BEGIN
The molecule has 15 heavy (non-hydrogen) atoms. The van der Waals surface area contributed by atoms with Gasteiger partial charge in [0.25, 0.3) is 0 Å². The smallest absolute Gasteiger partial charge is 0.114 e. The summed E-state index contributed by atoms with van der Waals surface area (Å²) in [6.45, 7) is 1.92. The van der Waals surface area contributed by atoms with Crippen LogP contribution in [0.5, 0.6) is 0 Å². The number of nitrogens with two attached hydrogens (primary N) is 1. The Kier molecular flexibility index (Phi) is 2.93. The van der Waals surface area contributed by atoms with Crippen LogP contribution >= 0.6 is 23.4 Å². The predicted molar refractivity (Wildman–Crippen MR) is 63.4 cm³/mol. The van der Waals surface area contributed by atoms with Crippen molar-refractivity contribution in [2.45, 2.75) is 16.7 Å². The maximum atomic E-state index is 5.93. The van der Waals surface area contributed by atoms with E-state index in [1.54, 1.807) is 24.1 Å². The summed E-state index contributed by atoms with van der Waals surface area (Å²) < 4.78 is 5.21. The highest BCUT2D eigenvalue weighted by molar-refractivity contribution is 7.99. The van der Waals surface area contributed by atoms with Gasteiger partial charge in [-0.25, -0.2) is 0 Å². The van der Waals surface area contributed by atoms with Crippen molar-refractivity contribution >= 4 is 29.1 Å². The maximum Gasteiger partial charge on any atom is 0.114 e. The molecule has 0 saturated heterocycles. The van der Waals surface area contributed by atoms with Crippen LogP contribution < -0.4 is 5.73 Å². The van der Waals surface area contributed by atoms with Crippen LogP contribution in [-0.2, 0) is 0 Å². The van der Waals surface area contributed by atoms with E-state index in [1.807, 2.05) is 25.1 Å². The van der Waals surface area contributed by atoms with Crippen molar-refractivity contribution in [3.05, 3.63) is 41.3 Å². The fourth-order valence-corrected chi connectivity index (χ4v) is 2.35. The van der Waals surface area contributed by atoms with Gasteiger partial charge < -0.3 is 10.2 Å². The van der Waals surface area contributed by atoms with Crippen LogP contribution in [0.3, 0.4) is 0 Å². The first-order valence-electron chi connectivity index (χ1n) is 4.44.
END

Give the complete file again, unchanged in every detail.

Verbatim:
The molecule has 15 heavy (non-hydrogen) atoms. The van der Waals surface area contributed by atoms with Gasteiger partial charge in [0.25, 0.3) is 0 Å². The smallest absolute Gasteiger partial charge is 0.114 e. The summed E-state index contributed by atoms with van der Waals surface area (Å²) in [6.45, 7) is 1.92. The van der Waals surface area contributed by atoms with Crippen LogP contribution in [0.5, 0.6) is 0 Å². The number of nitrogens with two attached hydrogens (primary N) is 1. The Kier molecular flexibility index (Phi) is 2.93. The van der Waals surface area contributed by atoms with Crippen LogP contribution >= 0.6 is 23.4 Å². The predicted molar refractivity (Wildman–Crippen MR) is 63.4 cm³/mol. The van der Waals surface area contributed by atoms with Crippen molar-refractivity contribution in [2.45, 2.75) is 16.7 Å². The maximum atomic E-state index is 5.93. The van der Waals surface area contributed by atoms with E-state index in [1.54, 1.807) is 24.1 Å². The summed E-state index contributed by atoms with van der Waals surface area (Å²) < 4.78 is 5.21. The highest BCUT2D eigenvalue weighted by molar-refractivity contribution is 7.99. The van der Waals surface area contributed by atoms with Gasteiger partial charge in [-0.25, -0.2) is 0 Å². The van der Waals surface area contributed by atoms with Crippen molar-refractivity contribution >= 4 is 29.1 Å². The maximum Gasteiger partial charge on any atom is 0.114 e. The molecule has 0 saturated heterocycles. The van der Waals surface area contributed by atoms with Crippen LogP contribution < -0.4 is 5.73 Å². The van der Waals surface area contributed by atoms with Crippen LogP contribution in [-0.2, 0) is 0 Å². The van der Waals surface area contributed by atoms with E-state index in [1.807, 2.05) is 25.1 Å². The van der Waals surface area contributed by atoms with Crippen molar-refractivity contribution in [3.05, 3.63) is 41.3 Å². The fourth-order valence-corrected chi connectivity index (χ4v) is 2.35. The van der Waals surface area contributed by atoms with Gasteiger partial charge < -0.3 is 10.2 Å². The van der Waals surface area contributed by atoms with Crippen LogP contribution in [0.3, 0.4) is 0 Å². The first-order valence-electron chi connectivity index (χ1n) is 4.44.